Before purchasing any guardrail systems for your facility, make sure you know what to look for. OSHA requirements for guardrails aren’t complicated, but they are specific. They cover things like the sizing, positioning, and material composition of railing. Review the requirements below and ensure your guardrails comply.
The basics of OSHA guardrail compliance
A “guardrail” is a permanent fixture that prevents people from going past an established walking-working area. Installing guardrails is essential in areas where people aren’t likely to be wearing fall harnesses but could be at risk of a fall from heights. Some examples of this include:
- Runways and ramps
- Access points like holes (where someone would be on a ladder)
- Elevated platforms
- Mezzanine and gallery areas
But simply having a guardrail doesn’t necessarily protect anyone walking in these areas. If the railing isn’t sturdy enough to handle force, then it can cause injuries and accidents. That’s why OSHA has constraints for the construction of guardrail systems. You can find OSHA’s guardrail requirements under standard 1920 Subpart D.
Below, we break down this standard into its various components. Make sure to read through all the requirements so you don’t miss a critical piece of information.
You want to ensure that your guardrails are tall enough to prevent employees from accidentally crossing the walking-working surface. Here are OSHA’s requirements for guardrail height:
The top of the rail system must be 42 inches (±3 in.) from the surface of the walking area.
Any vertical intermediate members (EX. balusters) can be a maximum of 19 inches apart. The same width maximum goes for any other posts within the guardrail system.
All top rails and midrails need to be at least 0.25 inches thick.
In the diagram below, you can see the side profile of two different types of guardrails:
The first option shows a guardrail system with a horizontal midrail and center post. The second shows an option with vertical balusters. Both styles follow OSHA guardrail requirements by having a height of 42 inches. The second option follows the 19-inch maximum distance between vertical posts.
If you’re building a guardrail yourself, make sure your designs account for these limits. If buying guardrails commercially, you shouldn’t have to worry about the design passing OSHA’s guidelines. However, you still need to oversee the construction and ensure that all pieces are the proper distance from the walking surface and each other.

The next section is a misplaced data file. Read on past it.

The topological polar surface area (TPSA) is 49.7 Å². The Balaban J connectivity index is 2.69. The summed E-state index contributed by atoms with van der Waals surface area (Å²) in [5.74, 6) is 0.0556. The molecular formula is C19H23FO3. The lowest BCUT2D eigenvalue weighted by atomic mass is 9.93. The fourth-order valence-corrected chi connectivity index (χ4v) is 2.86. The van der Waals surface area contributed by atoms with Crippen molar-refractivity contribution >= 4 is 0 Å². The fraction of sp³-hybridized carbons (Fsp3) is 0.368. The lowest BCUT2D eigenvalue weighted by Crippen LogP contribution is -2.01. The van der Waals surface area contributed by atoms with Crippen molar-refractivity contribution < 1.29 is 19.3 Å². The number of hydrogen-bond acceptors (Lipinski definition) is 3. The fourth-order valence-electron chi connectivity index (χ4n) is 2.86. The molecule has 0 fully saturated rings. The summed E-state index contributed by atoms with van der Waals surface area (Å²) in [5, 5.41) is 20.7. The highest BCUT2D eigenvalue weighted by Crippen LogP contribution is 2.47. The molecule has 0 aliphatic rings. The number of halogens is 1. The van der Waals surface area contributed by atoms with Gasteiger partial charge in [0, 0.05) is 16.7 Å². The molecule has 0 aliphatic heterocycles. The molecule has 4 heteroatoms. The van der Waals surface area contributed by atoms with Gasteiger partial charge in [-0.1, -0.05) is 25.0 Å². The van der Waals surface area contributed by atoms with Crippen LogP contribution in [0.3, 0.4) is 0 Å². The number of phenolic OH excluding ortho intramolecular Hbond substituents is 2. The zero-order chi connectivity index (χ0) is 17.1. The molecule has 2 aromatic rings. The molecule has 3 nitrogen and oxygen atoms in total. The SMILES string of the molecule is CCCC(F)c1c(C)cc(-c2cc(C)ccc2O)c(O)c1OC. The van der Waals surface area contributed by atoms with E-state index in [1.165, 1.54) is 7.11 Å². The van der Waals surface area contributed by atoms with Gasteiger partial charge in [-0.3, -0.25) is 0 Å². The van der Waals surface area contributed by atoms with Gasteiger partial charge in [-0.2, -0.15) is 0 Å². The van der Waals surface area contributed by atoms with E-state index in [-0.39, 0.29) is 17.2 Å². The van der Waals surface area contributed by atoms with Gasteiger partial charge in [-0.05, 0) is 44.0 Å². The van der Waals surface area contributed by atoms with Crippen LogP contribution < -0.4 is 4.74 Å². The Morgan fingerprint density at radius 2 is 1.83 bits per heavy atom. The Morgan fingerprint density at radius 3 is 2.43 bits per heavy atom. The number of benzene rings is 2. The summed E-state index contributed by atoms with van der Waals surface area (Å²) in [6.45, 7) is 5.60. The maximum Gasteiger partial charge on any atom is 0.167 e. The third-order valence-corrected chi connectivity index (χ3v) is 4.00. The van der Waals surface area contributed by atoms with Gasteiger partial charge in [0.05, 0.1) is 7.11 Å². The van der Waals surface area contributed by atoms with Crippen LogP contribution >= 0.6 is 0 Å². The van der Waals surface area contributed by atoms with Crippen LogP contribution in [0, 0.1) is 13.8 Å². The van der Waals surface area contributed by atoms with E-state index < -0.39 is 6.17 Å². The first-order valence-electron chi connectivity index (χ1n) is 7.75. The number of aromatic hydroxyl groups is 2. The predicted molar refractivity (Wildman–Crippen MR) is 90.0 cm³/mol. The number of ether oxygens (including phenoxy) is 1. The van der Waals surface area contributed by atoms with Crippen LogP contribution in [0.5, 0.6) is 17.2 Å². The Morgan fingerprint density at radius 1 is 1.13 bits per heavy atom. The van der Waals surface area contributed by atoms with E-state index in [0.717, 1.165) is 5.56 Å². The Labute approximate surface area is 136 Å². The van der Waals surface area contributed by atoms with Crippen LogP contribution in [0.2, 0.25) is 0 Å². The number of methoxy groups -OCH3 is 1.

Most guardrails are made from sturdy materials like metal and wood. You may choose a different material, however, if it meets OSHA’s strength requirements.
Standard 1920.29 includes two very specific points about the strength of guardrail materials.
1: “Guardrail systems are capable of withstanding, without failure, a force of at least 200 pounds (890 N) applied in a downward or outward direction within 2 inches (5 cm) of the top edge, at any point along the top rail.”
2: “When the 200-pound (890-N) test load is applied in a downward direction, the top rail of the guardrail system must not deflect to a height of less than 39 inches (99 cm) above the walking-working surface.”
This means that you need sturdy materials. While wire and cable guardrails might look nice, they must be safe as well. Manila and synthetic rope can be used for top and midrails as long as they can handle the required 200-pound force.
OSHA requirements for guardrails also state that you need to use a smooth material for the handrail. This is to prevent hand injuries, clothing snags, etc. from happening.
Guardrails around holes
Unlike traditional walking surfaces, holes are a bit more unexpected for the average worker. That’s why OSHA requires guardrails around all unprotected sides and edges of holes.
Guardrails around holes need a gate that slides or swings away from the hole. They also need to follow one of these two conditions:
- Have an intermediate member of some kind (top rail, midrail, etc.)
- Be offset from the hole to stop anyone from accidentally falling in
If you’re passing objects through a hole, you can’t remove more than two guardrails from the unprotected sides. And when you’re not actively passing items through, you need to either put guardrails around the sides or to cover the hole.
Now that you know OSHA requirements for guardrails, it’s important that you assess your current systems. Make sure to measure for height compliance. Check vertical components for width maximums. And provide anyone working near a hole with the resources to set up a proper guardrail system.
To track guardrail compliance and all other forms of OSHA requirements, consider a digital tracking system. With EHS software, you can compile all your reports, hazard assessments, and OSHA compliance documents in one spot.
If you find during one of your assessments that a guardrail isn’t in compliance, you can simply create an action item to fix the problem quickly. And once it’s complete, you’ll have a detailed record of your finding and resolution of the issue.